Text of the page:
If you can keep your blood sugar levels as close to normal as possible it can be a lifesaver. Tight control can prevent or slow the progress of many complications of diabetes, giving you extra years of healthy, active life.
But tight control is not for everyone and it involves hard work.
Your physician will tell you that means you need to get between 70 and 130 mg/dl before meals, and less than 180 two hours after starting a meal.
In real life, maintaining a normal level all the time is not practical. And it’s not needed to get results, but everything you can do to lower your blood glucose level helps to prevent complications.
It is unknown why high sugar levels cause complications in people with diabetes but research has proved that if people keep a tight rein on their glucose levels they lower their chances of diabetic eye disease, kidney disease, and nerve disease, and also far fewer people who already had early forms of these three complications got worse.
If your goal is to live a healthier life with this disease you must pay more attention to your diet and exercise, measure your blood glucose levels, and if you take insulin, change how much you use and your injection schedule.
In intensive therapy, you provide yourself with a low level of insulin at all times and take extra insulin when you eat. This pattern mimics the release of insulin from the normal pancreas.
What many people choose is multiple daily injections of insulin while others choose an insulin pump (both work fine).
With multiple daily injection therapy, you take three or more insulin shots per day. Usually, you take a shot of short-acting or Regular insulin before each meal and a shot of intermediate- or long-acting insulin at bedtime.
With an insulin pump, you wear a tiny pump that releases insulin into your body through a plastic tube. Usually, it gives you a constant small dose of Regular insulin. You also have the pump release extra insulin when you need it, such as before a meal. Your health care team will set this up with you.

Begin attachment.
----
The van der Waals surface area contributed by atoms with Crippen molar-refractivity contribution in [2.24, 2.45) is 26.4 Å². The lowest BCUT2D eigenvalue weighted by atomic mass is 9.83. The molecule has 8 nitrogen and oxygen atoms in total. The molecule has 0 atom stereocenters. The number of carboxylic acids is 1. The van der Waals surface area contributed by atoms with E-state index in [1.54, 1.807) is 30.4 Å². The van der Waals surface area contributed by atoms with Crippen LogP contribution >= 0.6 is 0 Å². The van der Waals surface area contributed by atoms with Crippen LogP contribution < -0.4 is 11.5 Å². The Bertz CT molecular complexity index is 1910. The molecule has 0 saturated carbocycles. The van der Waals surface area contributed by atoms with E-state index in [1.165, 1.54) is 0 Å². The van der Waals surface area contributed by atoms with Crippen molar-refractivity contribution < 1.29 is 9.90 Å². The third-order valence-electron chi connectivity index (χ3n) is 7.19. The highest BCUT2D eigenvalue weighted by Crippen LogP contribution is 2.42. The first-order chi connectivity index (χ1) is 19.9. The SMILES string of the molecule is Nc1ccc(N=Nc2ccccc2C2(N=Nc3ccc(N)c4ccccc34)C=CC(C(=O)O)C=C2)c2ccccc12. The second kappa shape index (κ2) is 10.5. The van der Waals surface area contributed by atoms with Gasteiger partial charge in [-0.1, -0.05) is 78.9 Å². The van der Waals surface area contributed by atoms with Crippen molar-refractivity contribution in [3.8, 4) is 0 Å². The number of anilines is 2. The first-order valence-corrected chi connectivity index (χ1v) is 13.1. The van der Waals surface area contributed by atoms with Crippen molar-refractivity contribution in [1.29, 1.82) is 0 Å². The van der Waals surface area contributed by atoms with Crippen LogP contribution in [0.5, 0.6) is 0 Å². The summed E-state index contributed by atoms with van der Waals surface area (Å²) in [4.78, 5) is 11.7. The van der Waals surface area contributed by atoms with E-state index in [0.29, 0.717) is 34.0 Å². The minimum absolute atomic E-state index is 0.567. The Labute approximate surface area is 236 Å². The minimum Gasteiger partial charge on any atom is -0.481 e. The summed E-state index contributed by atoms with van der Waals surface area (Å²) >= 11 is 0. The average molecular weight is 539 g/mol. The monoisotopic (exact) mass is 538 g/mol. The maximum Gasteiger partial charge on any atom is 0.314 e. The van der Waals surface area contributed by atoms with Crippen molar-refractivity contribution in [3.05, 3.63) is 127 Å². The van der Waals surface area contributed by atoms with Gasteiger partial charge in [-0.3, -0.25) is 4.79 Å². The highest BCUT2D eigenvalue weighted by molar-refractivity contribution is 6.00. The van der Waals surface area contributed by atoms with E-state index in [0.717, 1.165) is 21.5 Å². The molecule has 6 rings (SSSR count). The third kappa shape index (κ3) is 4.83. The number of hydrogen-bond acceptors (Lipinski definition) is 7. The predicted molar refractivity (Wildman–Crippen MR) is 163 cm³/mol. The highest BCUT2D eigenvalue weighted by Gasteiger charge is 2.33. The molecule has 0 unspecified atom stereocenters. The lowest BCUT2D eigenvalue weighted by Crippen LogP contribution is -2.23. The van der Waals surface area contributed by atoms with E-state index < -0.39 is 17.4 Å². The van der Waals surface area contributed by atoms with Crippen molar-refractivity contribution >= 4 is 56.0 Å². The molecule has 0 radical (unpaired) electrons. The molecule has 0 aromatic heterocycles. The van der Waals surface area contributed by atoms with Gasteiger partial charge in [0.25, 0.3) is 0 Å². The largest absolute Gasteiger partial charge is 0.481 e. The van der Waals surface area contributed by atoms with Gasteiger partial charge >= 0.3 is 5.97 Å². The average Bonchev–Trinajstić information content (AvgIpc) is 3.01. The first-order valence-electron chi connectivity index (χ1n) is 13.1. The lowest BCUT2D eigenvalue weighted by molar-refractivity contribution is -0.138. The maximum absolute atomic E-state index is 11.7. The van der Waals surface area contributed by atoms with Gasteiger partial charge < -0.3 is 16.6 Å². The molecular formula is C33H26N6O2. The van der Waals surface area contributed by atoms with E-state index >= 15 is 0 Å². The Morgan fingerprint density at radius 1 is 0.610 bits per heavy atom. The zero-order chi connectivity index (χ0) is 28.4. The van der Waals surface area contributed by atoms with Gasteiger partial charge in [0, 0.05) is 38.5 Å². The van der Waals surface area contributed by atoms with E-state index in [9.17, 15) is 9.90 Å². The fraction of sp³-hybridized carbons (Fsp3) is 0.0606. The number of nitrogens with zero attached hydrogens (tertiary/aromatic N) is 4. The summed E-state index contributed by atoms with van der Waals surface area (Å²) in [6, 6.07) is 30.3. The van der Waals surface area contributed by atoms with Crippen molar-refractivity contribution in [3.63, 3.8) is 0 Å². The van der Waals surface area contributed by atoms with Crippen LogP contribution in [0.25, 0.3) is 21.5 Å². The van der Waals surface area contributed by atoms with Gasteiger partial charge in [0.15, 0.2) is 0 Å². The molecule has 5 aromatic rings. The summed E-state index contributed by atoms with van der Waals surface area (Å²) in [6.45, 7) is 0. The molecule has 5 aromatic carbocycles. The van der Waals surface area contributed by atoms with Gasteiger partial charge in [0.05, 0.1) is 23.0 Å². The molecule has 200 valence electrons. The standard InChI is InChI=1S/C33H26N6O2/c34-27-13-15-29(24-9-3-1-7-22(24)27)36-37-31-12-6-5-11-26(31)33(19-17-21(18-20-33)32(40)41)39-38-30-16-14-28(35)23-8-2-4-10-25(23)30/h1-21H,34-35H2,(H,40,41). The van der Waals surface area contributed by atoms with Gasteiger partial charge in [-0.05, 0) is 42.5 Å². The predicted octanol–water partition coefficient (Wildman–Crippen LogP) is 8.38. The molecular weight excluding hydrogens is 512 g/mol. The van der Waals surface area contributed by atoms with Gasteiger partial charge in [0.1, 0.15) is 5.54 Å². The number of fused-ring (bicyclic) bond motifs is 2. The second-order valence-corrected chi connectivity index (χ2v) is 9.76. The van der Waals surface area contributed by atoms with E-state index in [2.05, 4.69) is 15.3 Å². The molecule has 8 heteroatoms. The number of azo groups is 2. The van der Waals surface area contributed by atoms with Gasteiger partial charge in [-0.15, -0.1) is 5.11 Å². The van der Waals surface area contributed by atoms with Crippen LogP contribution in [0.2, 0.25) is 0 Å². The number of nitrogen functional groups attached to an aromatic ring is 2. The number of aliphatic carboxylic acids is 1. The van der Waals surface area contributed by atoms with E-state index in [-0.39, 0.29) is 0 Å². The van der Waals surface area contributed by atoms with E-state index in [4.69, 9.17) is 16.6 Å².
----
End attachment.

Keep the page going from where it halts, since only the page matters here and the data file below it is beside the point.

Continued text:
When you first begin to get things under control it’s kind of exciting. but overwhelming also. The trick is to be like the Energizer Bunny and keep going and going. Start out with your goals in mind and take things a step at a time.
Start slowly. Start by looking at yourself honestly. If you are still angry and depressed that you have diabetes, you’ll have to adjust to the changes you will have to make in your life.
Keep your goals realistic. No matter how hard you try, your blood glucose readings will not be perfect every time. If they are often too high or too low, talk to your doctor, but if “wrong” levels happen only sometimes, that’s falls under the category of things happen, you’ll get better over time.
Doctors believe that tight diabetes control can also prevent complications in people with type 2 diabetes.
One way is to lose weight. Shedding excess pounds may bring your glucose levels down to normal. The key to losing weight and keeping it off is changing your behavior so that you eat less and exercise more.
Even if you don’t need to lose weight, exercise is helpful in controlling your blood glucose levels. It makes your cells take glucose out of the blood.
If exercise and good eating habits are not enough to keep your glucose under control, you doctor may prescribe pills. And if these don’t work, you may need to take insulin.